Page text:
|Publication number||US4234852 A|
|Application number||US 05/960,992|
|Publication date||Nov 18, 1980|
|Filing date||Nov 15, 1978|
|Priority date||Nov 15, 1978|
|Publication number||05960992, 960992, US 4234852 A, US 4234852A, US-A-4234852, US4234852 A, US4234852A|
|Inventors||John W. McCorkle|
|Original Assignee||Mccorkle John W|
|Export Citation||BiBTeX, EndNote, RefMan|
|Patent Citations (2), Referenced by (20), Classifications (6)|
|External Links: USPTO, USPTO Assignment, Espacenet|
The invention described herein may be manufactured and used by or for the Government of the United States of America for governmental purposes without the payment of any royalties thereon or therefor.
This invention relates generally to the detection of frequency shift key signals and more specifically to the particular demodulating schemes employed by such receivers. With even greater specificity this invention relates to receiving schemes utilizing coherent mark and space detection.
Frequency shift key signals result when data modulate a carrier by shifting its frequency between two distinct levels known as mark and space tones, or frequencies based upon the status of the data being transmitted. Common methods for demodulating such signals included the use of a discriminator, a single phase locked loop, two narrow band filters followed by amplitude detection, or using two phase locked tone decoders. Both the discriminator method and the single phase locked loop method are quite sensitive to interference as they respond to all frequencies between the mark and space tones plus a range of frequencies that are outside of the mark and space tone range. Techniques utilizing complex narrow band filters become intolerant of overall frequency drift (including doppler shift). In order to reduce the lock up time, when utilizing dual phase locked tone decoders, the phase locked loop bandwidth must be made substantially wider than the width optimum for detection. This wide loop bandwidth renders such dual phase locked tone decoders susceptible to interference.
It is therefore an object of the present invention to provide a system for accurately demodulating frequency shift key (FSK) modulated signals.
A further object of the present invention is to provide a system capable of accurately demodulating FSK signals under poor signal to noise conditions.
Still another object of the present invention is to provide an FSK demodulator utilizing coherent detection.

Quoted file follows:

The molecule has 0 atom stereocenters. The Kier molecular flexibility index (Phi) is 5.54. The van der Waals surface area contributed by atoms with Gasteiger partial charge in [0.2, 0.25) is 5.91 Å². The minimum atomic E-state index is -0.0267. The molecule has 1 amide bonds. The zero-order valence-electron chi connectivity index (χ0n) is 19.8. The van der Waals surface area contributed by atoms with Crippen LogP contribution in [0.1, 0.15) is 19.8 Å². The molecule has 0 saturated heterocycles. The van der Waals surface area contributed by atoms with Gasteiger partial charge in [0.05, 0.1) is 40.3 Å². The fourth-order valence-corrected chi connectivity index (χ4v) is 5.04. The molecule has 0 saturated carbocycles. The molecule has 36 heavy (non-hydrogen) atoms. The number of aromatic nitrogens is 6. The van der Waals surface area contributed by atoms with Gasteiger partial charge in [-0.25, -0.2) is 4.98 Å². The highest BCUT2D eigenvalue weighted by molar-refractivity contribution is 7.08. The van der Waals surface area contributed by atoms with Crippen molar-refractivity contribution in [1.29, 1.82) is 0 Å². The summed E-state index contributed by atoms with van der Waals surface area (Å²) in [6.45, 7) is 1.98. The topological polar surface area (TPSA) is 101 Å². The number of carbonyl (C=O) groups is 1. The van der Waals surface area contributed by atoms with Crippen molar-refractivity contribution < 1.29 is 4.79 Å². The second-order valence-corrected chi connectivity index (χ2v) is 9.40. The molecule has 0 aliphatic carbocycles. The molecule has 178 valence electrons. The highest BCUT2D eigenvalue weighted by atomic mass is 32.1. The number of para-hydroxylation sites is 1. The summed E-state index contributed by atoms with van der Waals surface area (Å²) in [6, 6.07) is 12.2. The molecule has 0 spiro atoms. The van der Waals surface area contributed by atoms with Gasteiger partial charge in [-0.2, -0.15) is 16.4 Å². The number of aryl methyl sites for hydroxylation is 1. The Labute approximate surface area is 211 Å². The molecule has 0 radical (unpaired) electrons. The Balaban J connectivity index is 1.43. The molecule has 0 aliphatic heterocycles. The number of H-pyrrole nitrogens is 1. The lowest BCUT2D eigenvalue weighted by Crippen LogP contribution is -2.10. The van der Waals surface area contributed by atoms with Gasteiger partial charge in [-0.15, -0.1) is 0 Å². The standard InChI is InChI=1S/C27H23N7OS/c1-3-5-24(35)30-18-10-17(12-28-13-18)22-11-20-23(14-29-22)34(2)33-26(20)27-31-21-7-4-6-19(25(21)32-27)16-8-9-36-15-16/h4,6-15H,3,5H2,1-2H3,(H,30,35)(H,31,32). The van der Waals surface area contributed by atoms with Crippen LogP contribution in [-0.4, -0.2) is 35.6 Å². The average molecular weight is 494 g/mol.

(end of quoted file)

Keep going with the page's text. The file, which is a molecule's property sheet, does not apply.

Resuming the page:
Yet another object of the present invention is to provide an FSK demodulator for the detection of the FSK signals wherein the modulation parameters of said signals vary in time.
These and other objects of the present invention are accomplished by providing an FSK demodulator utilizing cross coupled phase locked loops for locking onto and tracking both mark and space tones simultaneously.
A first phase locked loop having space and mark tone sub-loops, share in common a summer, a filter and a first voltage controlled oscillator. The output of the first voltage controlled oscillator is coupled through separate dividers to space tone and mark tone phase detectors which are in turn coupled back to the summer. The divisors of both dividers are chosen such that this first phase locked loop tracks the difference between mark and space tone frequencies. In addition, the first phase locked loop generates space and mark tone detection mix signals used for coherent detection of both mark and space tones.
A second phase locked loop having both space and mark tone subloops share in common a mixer providing translation of both mark and space tones, a summer, a filter, and a second voltage controlled oscillator. The mixer output is coupled to both the space and mark tone phase detectors. This second phase locked loop tracks the overall frequency drift of both mark and space tones and controls the translation mix frequency thereby compensating for drift.
The many attendant advantages and features of the present invention will be appreciated from the following detailed description with its accompanying claims, when read with reference to the figures wherein like reference numerals designate like or corresponding parts throughout and wherein:
FIG. 1 is a block diagram of the frequency shift key demodulator according to the present invention.
FIG. 2 is a block diagram showing the combination of demodulated tones and a single "matched filter" to limit the noise bandwidth of the demodulator output.